SCAI Updates Statement on Intracoronary Diagnostic Tools

The focused update to a 2014 consensus statement reflects the emergence of iFR and brings in new data on FFR, IVUS, and OCT.

SCAI Updates Statement on Intracoronary Diagnostic Tools


(UPDATED) Incorporating evidence that has been accumulating over the past 4 years, the Society for Cardiovascular Angiography and Interventions (SCAI) has released a focused update to its 2014 consensus statement on the use of invasive assessments of coronary physiology and structure.

Authors led by Amir Lotfi, MD (Baystate Medical Center, Springfield, MA), introduced instantaneous wave-free ratio (iFR) to the document—and revised material dealing with fractional flow reserve (FFR), intravascular ultrasound, and optical coherence tomography (OCT).

Speaking with TCTMD, senior author Lloyd Klein, MD (Advocate Illinois Masonic Medical Center, Chicago, IL), said there hasn’t really been a change to the conclusions of the 2014 statement, which states that “these modalities are not indicated when noninvasive imaging and angiographic data are concordant or when the result of the additional procedure will not alter the planned treatment strategy or optimization of stent implantation.”

But the focused update, published online recently in Catheterization and Cardiovascular Interventions, was warranted because new data on iFR and additional findings on use of the other modalities in specific clinical scenarios have come out in recent years, he said.

A smaller society like SCAI is equipped to rapidly incorporate new information into recommendations, Klein said, noting that full practice guidelines take years to change.

“The interventional guidelines are outdated and don’t go into much of this at all. And even the appropriate use criteria, although they do mention FFR as something which should be used more often, [don’t] really talk about specific situations,” Klein said.

“Position statements and focused updates like this one,” he added, “can be really, really valuable in reflecting practice and leading the way toward further progress, more than guidelines or appropriate use criteria can.”

iFR and FFR

For iFR, DEFINE-FLAIR and iFR-SWEDEHEART showed that the technique is noninferior to FFR for guiding decisions about intervening on intermediate lesions in patients with stable angina or NSTE ACS.

Those data were good enough to convince the SCAI writers to include iFR in several recommendations alongside FFR. In patients with stable ischemic heart disease, for example, both iFR and FFR are deemed “definitely beneficial” for assessing the functional significance of intermediate coronary stenoses when noninvasive stress imaging isn’t available or doesn’t provide a definitive answer.

Another recommendation sees probable benefits when FFR or iFR are used to reclassify the number of vessels that are diseased in patients with multivessel disease, guiding the decision about whether to revascularize with CABG or PCI.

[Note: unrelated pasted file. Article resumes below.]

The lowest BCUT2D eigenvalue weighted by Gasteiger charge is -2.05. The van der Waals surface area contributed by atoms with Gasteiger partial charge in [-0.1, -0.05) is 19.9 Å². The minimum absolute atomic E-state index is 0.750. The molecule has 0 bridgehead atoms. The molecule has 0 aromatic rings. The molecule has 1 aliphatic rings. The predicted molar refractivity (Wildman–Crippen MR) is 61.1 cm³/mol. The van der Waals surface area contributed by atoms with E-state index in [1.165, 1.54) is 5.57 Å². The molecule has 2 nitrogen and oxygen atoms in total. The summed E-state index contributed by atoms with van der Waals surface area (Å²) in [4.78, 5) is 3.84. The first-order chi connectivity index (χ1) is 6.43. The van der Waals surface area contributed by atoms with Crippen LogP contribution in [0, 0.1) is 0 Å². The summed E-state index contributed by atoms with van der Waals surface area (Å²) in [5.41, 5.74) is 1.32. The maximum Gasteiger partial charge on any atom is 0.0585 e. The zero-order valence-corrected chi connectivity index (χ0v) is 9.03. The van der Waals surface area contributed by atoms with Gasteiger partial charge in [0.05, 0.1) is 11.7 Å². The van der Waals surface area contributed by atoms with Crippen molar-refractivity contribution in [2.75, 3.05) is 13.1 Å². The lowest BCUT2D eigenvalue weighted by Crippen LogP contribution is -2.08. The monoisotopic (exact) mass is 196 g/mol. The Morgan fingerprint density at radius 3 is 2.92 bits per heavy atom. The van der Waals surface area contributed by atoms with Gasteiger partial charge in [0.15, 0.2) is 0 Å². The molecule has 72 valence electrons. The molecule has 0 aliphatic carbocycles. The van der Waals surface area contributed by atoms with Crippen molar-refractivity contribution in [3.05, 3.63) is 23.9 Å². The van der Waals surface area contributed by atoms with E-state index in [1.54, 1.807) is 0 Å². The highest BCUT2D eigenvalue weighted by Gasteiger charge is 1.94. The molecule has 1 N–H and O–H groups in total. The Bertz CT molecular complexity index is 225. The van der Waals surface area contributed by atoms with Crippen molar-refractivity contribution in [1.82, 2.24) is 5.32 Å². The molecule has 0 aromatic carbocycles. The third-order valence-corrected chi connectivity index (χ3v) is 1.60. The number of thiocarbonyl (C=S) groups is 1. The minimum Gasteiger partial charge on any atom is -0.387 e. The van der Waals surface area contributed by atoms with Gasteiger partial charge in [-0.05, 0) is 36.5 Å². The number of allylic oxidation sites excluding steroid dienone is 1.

The authors also spend some time covering the utility of iFR and/or FFR in various situations, including stable ischemic heart disease, multivessel CAD, left main coronary stenosis, ACS, STEMI, aortic stenosis, tandem and serial lesions, and bypass grafts. They also discuss comparisons of iFR and FFR. “Obviously iFR is not as mature as FFR for evaluating intermediate lesions, but it’s pretty good, and I think that this really lays out the evidence for why iFR is a valuable tool,” Klein said.

Although much new material has been added regarding iFR, evidence has evolved for FFR over the last few years as well, and that’s reflected in the focused update. In particular, DANAMI3-PRIMULTI and Compare-Acute demonstrated that FFR-guided complete revascularization is beneficial in patients with STEMI.

Based on those findings, the authors say in the update that FFR may be valuable in determining which nonculprit lesions should be treated early and which can be safely deferred. “To the extent to which we’re going to be going toward performing nonculprit stenting in the acute setting either at the time of initial presentation or within 48 hours, I think that it’s almost impossible to see how that can be done without FFR and iFR,” Klein said, noting that “this is the first formal recommendation that I know of for FFR in the nonculprit lesion.”

IVUS and OCT

Also undergoing revisions were the sections on intravascular imaging with IVUS or OCT, both of which “offer excellent visualization of intraluminal coronary structure, particularly at the mural surface and lumen interface,” the authors say. “They may be especially useful in planning PCI strategy in high-risk subsets, such as left main stenosis, calcified lesions, and bifurcations.”

There are new “possibly beneficial” recommendations pointing out that meta-analysis have shown that using IVUS to guide PCI decreases major adverse events and, in long lesions, is associated with reduced MACE.

In addition, possible benefits for OCT now include assessments of the presence and extent of coronary dissection during PCI and of hazy lesions of uncertain etiology or severity or post-PCI suspected edge dissections.

“We still think that IVUS has value for determining stent expansion and for the left main lesion of indeterminate significance, and I think we need to say that [for] OCT in the interim of the last 4 years, there are studies that show that it’s really quite valuable qualitatively for evaluating edge dissection and plaque morphology,” Klein said.

 

Disclosures
  • The authors did not report any information on potential conflicts of interest.

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